Dangers facing college freshmen
Aug 31, 2014 | 952 views | 0 0 comments | 8 8 recommendations | email to a friend | print

Dear Editor:

Mid August marks the time of year when high school graduates prepare to enter their freshman year of college, with many leaving home for the first time. With all the responsibilities and stressors that come with adjusting to both the social pressures and expectations of college life, it’s not uncommon for some freshmen, as well as upper classmen, to participate in potentially dangerous behavior throughout their college years.

The NJ Poison Experts would like to call attention to a few concerns facing incoming freshmen

• Binge Drinking (Chugging): Although underage drinking is illegal and therefore not endorsed by poison center experts, we know it happens on college campuses across the country. The Centers for Disease Control and Prevention (CDC) defines it as men drinking 5 or more alcoholic drinks within a short period of time or women drinking 4 or more drinks within a short period of time. The chance of getting sick and dying from alcohol related health problems increases significantly for those who binge drink.

For those students of legal drinking age who choose to drink alcohol, do so responsibly. Keep your eye on your drink at all times to protect yourself from having a date-rape drug dropped into your drink without your knowledge.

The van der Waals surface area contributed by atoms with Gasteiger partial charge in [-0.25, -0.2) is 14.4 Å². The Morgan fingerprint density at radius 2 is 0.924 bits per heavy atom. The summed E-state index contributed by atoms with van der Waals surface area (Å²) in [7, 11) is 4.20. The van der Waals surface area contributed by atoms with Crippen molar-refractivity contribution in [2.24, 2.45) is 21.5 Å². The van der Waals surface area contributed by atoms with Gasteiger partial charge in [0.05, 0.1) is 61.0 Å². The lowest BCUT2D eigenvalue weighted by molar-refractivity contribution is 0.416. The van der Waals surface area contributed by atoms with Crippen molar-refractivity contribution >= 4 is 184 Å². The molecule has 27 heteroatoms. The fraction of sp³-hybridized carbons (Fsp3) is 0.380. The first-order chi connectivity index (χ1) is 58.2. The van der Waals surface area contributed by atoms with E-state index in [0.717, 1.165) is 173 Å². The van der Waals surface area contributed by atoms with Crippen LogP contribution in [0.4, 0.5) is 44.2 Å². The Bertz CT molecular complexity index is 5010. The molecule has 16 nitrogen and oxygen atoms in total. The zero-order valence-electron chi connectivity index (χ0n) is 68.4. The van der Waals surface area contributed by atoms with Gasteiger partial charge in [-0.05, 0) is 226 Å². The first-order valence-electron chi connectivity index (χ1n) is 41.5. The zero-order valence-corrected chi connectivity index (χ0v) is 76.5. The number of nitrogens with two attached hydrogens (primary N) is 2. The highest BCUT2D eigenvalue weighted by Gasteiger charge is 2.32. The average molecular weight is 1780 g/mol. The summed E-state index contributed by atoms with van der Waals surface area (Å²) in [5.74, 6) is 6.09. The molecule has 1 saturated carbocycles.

• Misuse of Drugs as Study Aids: “Study drugs” are drugs such as prescription medicines for ADHD and OTC energy producing supplements and coffee or caffeine, that are misused/abused to help a student stay awake and study. Students often believe that these drugs enhance or focus concentration and increase stamina when they cram for tests or write lengthy papers.

Rates of prescription drug abuse in the U.S. are alarmingly high, as are the number of unintentional poisonings and overdoses due to these drugs.

• Caffeine: Historically, this has been limited to drinking multiple cups of coffee or tea to help students through all-nighters. The dose is increased considerably, however, by taking caffeine pills or consuming multiple energy drinks. Pure caffeine is a powerful stimulant, therefore, even a small amount of it can cause a fatal overdose due to the product being nearly 100 percent pure caffeine.

• Carbon Monoxide Poisoning: Carbon monoxide (CO) poisoning is a serious concern once the weather begins to get colder. If living off campus in an apartment or home, be sure there are working smoke and carbon monoxide detectors installed; change the batteries twice a year.

If someone is unconscious, not breathing, seizing/convulsing, bleeding profusely, difficult to arouse/wake up, etc. call 911 immediately, otherwise call the NJ Poison Experts at (1-800-222-1222). Help is always available – 24 hours a day, 7 days a week, 365 days a year. Students should program the Poison Help line into their cell phones.

New Jersey Poison Control Center

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